For many years, in fact decades, many have claimed the lack of diversity in tech is because of a lack of qualified talent. In other words, the skewed numbers at major tech firms represent limited numbers of women and minorities graduating college. These claims have resulted in tremendous investments in STEM programs for female and minority students. Likewise, a variety of organizations have formed to support these endeavors. The truth of the matter is the number of female and minority college graduates are comparable to White male ones. Diversity in tech graduates is quite healthy today, but inclusive company cultures are not.

Excuses regarding an insufficient pipeline of technology talent among women and minorities are supported by data. Top universities today graduate African American and Hispanic science and computing engineers at twice the rate they’re being hired. At those like Stanford and Berkeley, half of those in introductory computer science classes are female. Thus, the hiring pool has ample diversity in tech talent, but they’re not being hired for other reasons. Unfortunately, the reason involves longstanding biases that consistent prevent an inclusive company culture from evolving.

“Moving the needle by 10% is a lot, that means a lot of employees have to be hired or a lot have to leave, and it still doesn’t change the culture. Companies have a much harder task and it requires an absolute fundamental commitment to change.” – Dr. Freada Kapor Klein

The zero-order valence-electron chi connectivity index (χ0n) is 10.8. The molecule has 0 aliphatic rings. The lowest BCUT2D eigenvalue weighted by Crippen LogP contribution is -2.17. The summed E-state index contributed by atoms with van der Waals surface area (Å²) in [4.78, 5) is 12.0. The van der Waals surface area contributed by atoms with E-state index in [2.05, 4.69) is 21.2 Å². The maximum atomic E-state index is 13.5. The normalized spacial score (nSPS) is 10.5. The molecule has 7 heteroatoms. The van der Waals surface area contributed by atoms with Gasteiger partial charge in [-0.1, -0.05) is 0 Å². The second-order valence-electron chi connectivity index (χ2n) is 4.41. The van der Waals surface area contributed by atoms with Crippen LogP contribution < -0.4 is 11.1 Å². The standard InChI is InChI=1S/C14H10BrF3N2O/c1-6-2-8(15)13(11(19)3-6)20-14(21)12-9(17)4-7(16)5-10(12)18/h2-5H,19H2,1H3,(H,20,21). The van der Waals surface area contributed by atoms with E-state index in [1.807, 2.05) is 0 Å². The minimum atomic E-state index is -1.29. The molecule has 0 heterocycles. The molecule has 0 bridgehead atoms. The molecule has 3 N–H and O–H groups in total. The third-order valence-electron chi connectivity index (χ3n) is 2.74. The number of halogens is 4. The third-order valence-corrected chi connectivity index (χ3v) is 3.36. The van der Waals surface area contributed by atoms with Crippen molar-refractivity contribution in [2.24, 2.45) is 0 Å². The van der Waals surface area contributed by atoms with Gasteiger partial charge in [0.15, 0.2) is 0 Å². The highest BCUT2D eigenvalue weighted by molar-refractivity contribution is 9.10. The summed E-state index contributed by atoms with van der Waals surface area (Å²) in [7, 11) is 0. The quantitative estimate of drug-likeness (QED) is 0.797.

Structural and Non-Structural Barriers to Change

Companies like Facebook, Alphabet and others are now tracking metrics, monitoring diversity in tech progress. But measurements without accountability do very little. If targets for a more inclusive company culture are not met, there seems to be no repercussions. As a result, flowery language and diversity initiatives sound wonderful but mean very little. Hiring algorithms and promotion determinations continue to exhibit the same biases and discrimination that perpetuate the status quo. (Read more about how artificial intelligence and hiring algorithms are taking over recruiting in this Bold Business story.) Small success may occur, but the larger change needed never gains traction.

A woman in a hijab giving her employee instructions
A more inclusive company culture has its advantages – not the least of which is broadening the talent and leadership pool.

If tech companies truly want to realize a more inclusive company culture, senior leadership has to commit to needed change. Unconscious bias training needs to be implemented company-wide to elucidate hidden discrimination. Outside consultants may be required in these situations when insights are poor. And well-defined career advancements need to be in place that support diversity in tech. These efforts along with incentives and accountability measures are absolute requirements for a more inclusive company culture.

Radical Change Can Lead to Radical Success

Often, those in positions of power fear greater diversity in tech because are less comfortable with the unfamiliar. But dynamic organizations willing to invest in a more inclusive company culture will be those with the greatest future success. (Read more about the business success diversity, equity and inclusion can bring in this Bold Business story.) Diversity consistently leads to innovative thoughts and creative ideas. And inclusion invites participation and collaboration where companies get the absolute best out of their talent. Especially in highly competitive technology sectors, diversity and inclusion provide opportunities for competitive advantage. For bold companies that recognize this and pursue radical shifts in hiring and advancement, success will follow. It’s well past the time that such initiatives among today’s tech giants take place.